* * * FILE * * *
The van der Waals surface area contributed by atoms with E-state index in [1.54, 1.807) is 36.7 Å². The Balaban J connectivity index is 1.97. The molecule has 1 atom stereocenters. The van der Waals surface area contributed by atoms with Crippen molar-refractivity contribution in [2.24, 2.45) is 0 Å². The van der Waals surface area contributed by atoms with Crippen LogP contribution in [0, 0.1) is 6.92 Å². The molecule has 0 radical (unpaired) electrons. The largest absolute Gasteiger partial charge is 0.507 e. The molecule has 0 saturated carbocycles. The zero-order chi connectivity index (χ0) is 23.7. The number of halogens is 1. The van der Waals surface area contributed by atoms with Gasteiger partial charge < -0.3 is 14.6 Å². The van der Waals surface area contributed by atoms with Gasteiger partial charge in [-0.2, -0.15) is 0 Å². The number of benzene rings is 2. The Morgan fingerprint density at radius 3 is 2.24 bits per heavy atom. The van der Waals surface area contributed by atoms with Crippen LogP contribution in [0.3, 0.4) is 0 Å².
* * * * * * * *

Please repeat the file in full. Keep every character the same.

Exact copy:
The van der Waals surface area contributed by atoms with E-state index in [1.54, 1.807) is 36.7 Å². The Balaban J connectivity index is 1.97. The molecule has 1 atom stereocenters. The van der Waals surface area contributed by atoms with Crippen molar-refractivity contribution in [2.24, 2.45) is 0 Å². The van der Waals surface area contributed by atoms with Crippen LogP contribution in [0, 0.1) is 6.92 Å². The molecule has 0 radical (unpaired) electrons. The largest absolute Gasteiger partial charge is 0.507 e. The molecule has 0 saturated carbocycles. The zero-order chi connectivity index (χ0) is 23.7. The number of halogens is 1. The van der Waals surface area contributed by atoms with Gasteiger partial charge < -0.3 is 14.6 Å². The van der Waals surface area contributed by atoms with Gasteiger partial charge in [-0.2, -0.15) is 0 Å². The number of benzene rings is 2. The Morgan fingerprint density at radius 3 is 2.24 bits per heavy atom. The van der Waals surface area contributed by atoms with Crippen LogP contribution in [0.3, 0.4) is 0 Å².